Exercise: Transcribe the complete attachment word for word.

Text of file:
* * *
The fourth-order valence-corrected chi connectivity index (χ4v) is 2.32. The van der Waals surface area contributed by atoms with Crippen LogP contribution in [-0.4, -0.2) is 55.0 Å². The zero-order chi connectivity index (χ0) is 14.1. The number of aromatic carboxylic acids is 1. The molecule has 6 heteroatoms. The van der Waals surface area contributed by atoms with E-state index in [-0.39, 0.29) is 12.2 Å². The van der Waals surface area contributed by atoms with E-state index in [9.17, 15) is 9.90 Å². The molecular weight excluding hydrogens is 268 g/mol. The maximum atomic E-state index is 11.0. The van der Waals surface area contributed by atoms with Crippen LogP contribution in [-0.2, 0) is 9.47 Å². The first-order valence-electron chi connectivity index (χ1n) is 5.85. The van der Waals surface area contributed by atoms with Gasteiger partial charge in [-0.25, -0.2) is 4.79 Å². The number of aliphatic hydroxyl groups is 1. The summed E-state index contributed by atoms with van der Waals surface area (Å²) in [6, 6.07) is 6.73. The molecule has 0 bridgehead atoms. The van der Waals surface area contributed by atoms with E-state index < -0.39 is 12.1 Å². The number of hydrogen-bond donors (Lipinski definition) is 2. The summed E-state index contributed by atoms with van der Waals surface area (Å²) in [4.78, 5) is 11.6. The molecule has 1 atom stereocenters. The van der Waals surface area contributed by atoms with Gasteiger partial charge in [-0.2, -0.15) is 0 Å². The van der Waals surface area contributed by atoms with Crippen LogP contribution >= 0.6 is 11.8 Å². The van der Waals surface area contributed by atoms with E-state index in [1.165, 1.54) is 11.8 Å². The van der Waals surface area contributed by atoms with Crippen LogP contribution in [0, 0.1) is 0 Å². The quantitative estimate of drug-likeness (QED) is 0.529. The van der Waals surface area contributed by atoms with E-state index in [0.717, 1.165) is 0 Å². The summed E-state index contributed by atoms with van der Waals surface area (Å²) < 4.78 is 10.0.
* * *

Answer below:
The fourth-order valence-corrected chi connectivity index (χ4v) is 2.32. The van der Waals surface area contributed by atoms with Crippen LogP contribution in [-0.4, -0.2) is 55.0 Å². The zero-order chi connectivity index (χ0) is 14.1. The number of aromatic carboxylic acids is 1. The molecule has 6 heteroatoms. The van der Waals surface area contributed by atoms with E-state index in [-0.39, 0.29) is 12.2 Å². The van der Waals surface area contributed by atoms with E-state index in [9.17, 15) is 9.90 Å². The molecular weight excluding hydrogens is 268 g/mol. The maximum atomic E-state index is 11.0. The van der Waals surface area contributed by atoms with Crippen LogP contribution in [-0.2, 0) is 9.47 Å². The first-order valence-electron chi connectivity index (χ1n) is 5.85. The van der Waals surface area contributed by atoms with Gasteiger partial charge in [-0.25, -0.2) is 4.79 Å². The number of aliphatic hydroxyl groups is 1. The summed E-state index contributed by atoms with van der Waals surface area (Å²) in [6, 6.07) is 6.73. The molecule has 0 bridgehead atoms. The van der Waals surface area contributed by atoms with E-state index < -0.39 is 12.1 Å². The number of hydrogen-bond donors (Lipinski definition) is 2. The summed E-state index contributed by atoms with van der Waals surface area (Å²) in [4.78, 5) is 11.6. The molecule has 1 atom stereocenters. The van der Waals surface area contributed by atoms with Gasteiger partial charge in [-0.2, -0.15) is 0 Å². The van der Waals surface area contributed by atoms with Crippen LogP contribution >= 0.6 is 11.8 Å². The van der Waals surface area contributed by atoms with E-state index in [1.165, 1.54) is 11.8 Å². The van der Waals surface area contributed by atoms with Crippen LogP contribution in [0, 0.1) is 0 Å². The quantitative estimate of drug-likeness (QED) is 0.529. The van der Waals surface area contributed by atoms with E-state index in [0.717, 1.165) is 0 Å². The summed E-state index contributed by atoms with van der Waals surface area (Å²) < 4.78 is 10.0.